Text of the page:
Movie Review : The Shape of Water (2017)
Eleven years ago, the Academy Awards finally rewarded iconic film director Martin Scorsese with the Oscar for Best Picture, which they hilariously avoided giving him for close to three decades. The Departed was not his best movie. It wasn't even the best movie in nomination, but the Academy made up for snubbing Raging Bull and Goodfellas among others. The same year, they almost completely ignored Guillermo Del Toro's Pan's Labyrinth, widely considered to be his magnum opus.
This year, it is rumored the Academy will make it up to Del Toro by awarding him the Oscar for Best Picture for The Shape of Water. And they would be rewarding the least interesting movie in this year's competition.
The Shape of Water is the story of Elisa Esposito (Sally Hawkins) a mute maid that is conveniently not deaf. He vocal cords were surgically removed or something, leaving scars on her neck that... oh, look suspiciously like gills? Foreshadowing anyone? Elisa works on a military base, minding her own business until the day a weird fishman creature is brought along for obscure reasons that have to do with the cold war. At first, she pities the creature that's being treated cruelly by Michael Shannon's character (who really is playing Michael Shannon), but she soon falls in love with it and...eeeeew.
Let's talk about suspension of disbelief a little. I understand the whole fucking the Creature of the Black Lagoon thing is supposed to be an allegory for taboo love, interracial relationships, forbidden desires and things like that. But there are crucial elements either missing or completely overdone, which got between me and enjoyment of The Shape of Water:
1) The creature not only doesn't look human, it doesn't look any desirable. I need to understand what Elisa sees in this thing that goes beyond what she would see in a dog, otherwise I just figure she's a sex deviant and needs helps.
2) Nobody in that goddamn movie thinks Elisa's a sex deviant who needs help. Not even her neighbor, who pretends to be her best friend.
3) It would've been nice if Elisa only fell in love with the weird fishman in the laboratory and projected her feelings of loneliness and alienation on him. But no. She brings him home, FUCKS HIM and keeps him in captivity in her bath. Way to go breaking the magic.
4) I have no idea who the fuck all these soldiers were or what they wanted out of the weird fishman thing. For all I know, they were just a giant MacGuffin that was supposed to make Elisa and Fishman's relationship feel more urgent and forbidden than it already way.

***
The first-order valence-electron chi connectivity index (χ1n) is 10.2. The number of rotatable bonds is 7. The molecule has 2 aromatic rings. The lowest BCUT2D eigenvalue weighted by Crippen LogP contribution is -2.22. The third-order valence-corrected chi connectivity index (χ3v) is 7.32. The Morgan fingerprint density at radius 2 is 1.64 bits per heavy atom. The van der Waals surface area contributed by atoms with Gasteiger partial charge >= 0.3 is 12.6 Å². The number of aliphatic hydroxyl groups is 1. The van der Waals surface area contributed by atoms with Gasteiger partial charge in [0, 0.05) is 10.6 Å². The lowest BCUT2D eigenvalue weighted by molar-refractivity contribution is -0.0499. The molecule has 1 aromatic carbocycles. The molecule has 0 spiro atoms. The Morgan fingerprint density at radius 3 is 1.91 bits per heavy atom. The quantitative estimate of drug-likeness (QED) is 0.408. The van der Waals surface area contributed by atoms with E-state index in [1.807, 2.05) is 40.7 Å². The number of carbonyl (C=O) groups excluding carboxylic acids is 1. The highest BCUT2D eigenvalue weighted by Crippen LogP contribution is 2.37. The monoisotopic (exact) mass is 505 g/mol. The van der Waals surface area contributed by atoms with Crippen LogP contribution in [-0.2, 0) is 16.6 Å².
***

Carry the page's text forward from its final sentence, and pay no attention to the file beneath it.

5) Couldn't Guillermo Del Toro have made Elisa deaf too? If you're going to make your protagonist handicapped, make her fucking handicapped. Not poetically handicapped.
I'm sure you've figured it out already, but I'm not a fan of Guillermo Del Toro's cinema. He's a shtick guy. He's got that pseudo-goth shtick where characters either find love and acceptance or learn valuable life lessons in dark fantasy settings, and if you don't like that he's got nothing else for you. The Shape of Water is the most extreme expression of Del Toro's solipcistic monster fantasies, where he transgresses boundaries in the most boringly aesthetic way possible. It feels like he watched Guinea Pig's famous cult horror movie Mermaid in the Manhole and decided to make it beautiful and mainstream. The Shape of Water wants to be transgressive, but it's edgeless, hastily put together and not all that relatable.
The hosts of the Almost Good podcast David James Keaton and J. David Osborne said in their Shape of Water episode, that the script looked like it was unedited. It makes a lot of sense to me that no one in the process of making The Shape of Water ever said no to Guillermo Del Toro and, you know, this is an important part of writing a great story. It has to be great for others too. But, it's like Nazi propaganda minister Joseph Goebbels once said: "the bigger the lie, the more it will be believed." The Shape of Water is not good. Don't believe it is because there are million-dollar promotion campaigns saying that it is behind it. And, for the love of everything that's beautiful, don't give it the Oscar for Best Picture.
We're collectively better than that.